The most generic forms of the K-means algorithm require specifying the number of clusters. You should be familiar with the inertia_ input parameter for helping to determine a sensible cluster number. The agglomerative clustering algorithm allows for the number of clusters as an input; however, it can also be used to determine the number of clusters. This can be done, for example, by computing the full tree (by setting the **compute_full_tree **parameter to a value of True). The output **distances_ **can then be used to determine a **distance_threshold **so that a cutoff can be applied to determine the number of clusters. The associated dendrogram can help visualize the cutoff point.

To review, see Hierarchical Clustering.

#### 8d. Validate models using clustering techniques

- How can clustering methods be applied to make meaningful predictions?
- Which clustering technique allows for the use of the predict method?
- How can supervised learning play a role after a set of clusters have been determined?

After applying a clustering technique, the **silhouette_score **from sklearn.metrics can compare the mean intra-cluster distance and the mean nearest-cluster distance. This allows for a principled way of evaluating the clusters. In general, once the set of clusters has been decided upon and labels have been assigned (that is, once the model has been fit), the unsupervised problem has been transformed into a supervised classification problem. Hence you should be comfortable applying any supervised learning method introduced in this course as a classification scheme for the derived clusters.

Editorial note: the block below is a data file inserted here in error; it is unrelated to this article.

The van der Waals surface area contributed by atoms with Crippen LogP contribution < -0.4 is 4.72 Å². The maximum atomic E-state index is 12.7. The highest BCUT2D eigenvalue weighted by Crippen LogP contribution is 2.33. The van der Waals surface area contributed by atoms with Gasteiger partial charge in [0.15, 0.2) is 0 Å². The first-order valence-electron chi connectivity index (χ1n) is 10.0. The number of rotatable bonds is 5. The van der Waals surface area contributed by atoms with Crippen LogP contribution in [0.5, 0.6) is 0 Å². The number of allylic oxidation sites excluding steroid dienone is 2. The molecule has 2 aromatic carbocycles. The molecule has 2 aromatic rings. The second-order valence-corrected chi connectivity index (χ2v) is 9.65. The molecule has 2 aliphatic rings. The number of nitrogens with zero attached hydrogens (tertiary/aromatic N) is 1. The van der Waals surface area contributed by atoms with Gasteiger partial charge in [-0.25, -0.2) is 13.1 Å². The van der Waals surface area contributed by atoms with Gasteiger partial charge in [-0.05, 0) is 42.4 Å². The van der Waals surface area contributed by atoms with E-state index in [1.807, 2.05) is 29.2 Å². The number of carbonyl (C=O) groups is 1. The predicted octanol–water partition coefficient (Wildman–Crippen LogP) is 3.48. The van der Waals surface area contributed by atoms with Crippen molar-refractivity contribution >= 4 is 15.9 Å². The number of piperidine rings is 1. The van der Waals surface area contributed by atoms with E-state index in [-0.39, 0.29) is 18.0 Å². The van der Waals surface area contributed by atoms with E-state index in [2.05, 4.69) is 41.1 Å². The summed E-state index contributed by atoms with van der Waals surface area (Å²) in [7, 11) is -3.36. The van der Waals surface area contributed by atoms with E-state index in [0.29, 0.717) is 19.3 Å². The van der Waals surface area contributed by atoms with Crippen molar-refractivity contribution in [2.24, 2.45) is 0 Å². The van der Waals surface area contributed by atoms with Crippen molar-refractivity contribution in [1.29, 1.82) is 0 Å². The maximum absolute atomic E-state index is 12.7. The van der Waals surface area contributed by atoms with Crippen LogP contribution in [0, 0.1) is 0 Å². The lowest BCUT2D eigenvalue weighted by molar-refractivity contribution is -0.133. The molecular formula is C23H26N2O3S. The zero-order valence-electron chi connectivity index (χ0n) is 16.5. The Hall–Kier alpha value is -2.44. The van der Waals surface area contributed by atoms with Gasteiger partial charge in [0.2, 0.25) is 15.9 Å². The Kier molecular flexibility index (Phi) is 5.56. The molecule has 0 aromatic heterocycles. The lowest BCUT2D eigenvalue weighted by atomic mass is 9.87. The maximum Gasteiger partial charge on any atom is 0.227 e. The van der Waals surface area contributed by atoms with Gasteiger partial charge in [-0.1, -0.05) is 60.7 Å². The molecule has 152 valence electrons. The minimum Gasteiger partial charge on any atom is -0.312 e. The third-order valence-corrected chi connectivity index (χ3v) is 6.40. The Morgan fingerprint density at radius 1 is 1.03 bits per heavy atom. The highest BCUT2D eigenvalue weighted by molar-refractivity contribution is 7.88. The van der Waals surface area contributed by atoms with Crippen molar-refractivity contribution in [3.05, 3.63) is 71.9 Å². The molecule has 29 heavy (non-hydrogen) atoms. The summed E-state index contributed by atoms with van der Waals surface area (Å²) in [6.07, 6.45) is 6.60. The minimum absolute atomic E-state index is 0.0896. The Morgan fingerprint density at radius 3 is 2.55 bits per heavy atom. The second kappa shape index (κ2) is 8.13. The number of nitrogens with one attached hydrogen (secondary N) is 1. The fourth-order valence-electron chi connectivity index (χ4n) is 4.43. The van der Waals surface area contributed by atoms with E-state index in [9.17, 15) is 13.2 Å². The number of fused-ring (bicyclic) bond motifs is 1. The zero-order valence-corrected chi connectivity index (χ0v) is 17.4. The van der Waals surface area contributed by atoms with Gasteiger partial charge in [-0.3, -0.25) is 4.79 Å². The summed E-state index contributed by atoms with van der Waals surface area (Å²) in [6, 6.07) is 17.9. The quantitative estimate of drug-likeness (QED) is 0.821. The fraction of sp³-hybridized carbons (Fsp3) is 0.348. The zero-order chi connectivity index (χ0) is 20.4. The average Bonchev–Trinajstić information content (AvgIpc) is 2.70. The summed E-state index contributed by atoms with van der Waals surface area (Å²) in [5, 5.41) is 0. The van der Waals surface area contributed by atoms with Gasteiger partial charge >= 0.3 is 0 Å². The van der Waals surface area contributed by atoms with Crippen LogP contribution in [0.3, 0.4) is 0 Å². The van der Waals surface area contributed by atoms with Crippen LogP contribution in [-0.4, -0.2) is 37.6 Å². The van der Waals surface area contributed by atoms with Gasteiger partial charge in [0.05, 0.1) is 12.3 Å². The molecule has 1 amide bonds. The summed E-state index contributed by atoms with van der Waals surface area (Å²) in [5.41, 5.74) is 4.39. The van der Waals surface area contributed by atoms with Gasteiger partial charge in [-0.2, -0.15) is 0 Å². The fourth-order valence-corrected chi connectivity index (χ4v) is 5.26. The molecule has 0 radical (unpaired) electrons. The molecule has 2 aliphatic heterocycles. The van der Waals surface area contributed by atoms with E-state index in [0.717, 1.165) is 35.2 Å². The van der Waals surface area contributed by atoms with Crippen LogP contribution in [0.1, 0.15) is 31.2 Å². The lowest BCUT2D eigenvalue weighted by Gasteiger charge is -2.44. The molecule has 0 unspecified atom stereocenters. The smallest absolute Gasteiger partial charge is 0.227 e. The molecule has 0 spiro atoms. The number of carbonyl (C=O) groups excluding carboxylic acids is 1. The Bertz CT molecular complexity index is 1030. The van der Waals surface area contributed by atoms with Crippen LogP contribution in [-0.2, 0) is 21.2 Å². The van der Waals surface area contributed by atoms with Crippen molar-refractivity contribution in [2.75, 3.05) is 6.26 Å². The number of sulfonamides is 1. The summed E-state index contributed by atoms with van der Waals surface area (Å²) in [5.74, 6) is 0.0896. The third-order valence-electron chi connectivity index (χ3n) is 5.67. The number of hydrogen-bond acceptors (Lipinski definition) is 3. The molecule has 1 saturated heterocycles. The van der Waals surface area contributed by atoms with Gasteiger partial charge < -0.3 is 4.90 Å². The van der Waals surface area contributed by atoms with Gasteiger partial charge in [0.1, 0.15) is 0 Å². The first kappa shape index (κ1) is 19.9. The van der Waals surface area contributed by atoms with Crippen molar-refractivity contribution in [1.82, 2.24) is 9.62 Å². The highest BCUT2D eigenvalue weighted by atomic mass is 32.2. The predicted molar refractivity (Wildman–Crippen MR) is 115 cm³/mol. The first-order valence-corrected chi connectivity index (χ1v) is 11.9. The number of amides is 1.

The K-means class allows for the use of the predict method where cluster membership for a given test vector is decided by choosing the closest centroid. This effectively reduces the class membership problem to a 1-nearest neighbor problem. Agglomerative clustering does not allow for the use of the predict method. However, you should feel comfortable taking the clusters and, for example, computing a centroid vector. Additionally, you should be prepared to apply the k-nearest neighbor algorithm using a set of clusters generated by either K-means or agglomerative clustering.

To review, see Training and Testing.

#### Unit 8 Vocabulary

This vocabulary list includes terms you will need to know to successfully complete the final exam.

- affinity
- centroid
- cluster.AgglomerativeClustering
- cluster.KMeans
- clustering
- compute_full_tree
- dendrogram
- distance matrix
- distances_
- distance_threshold
- inertia_
- labels_
- linkage
- n_clusters
- silhouette_score
- unsupervised classification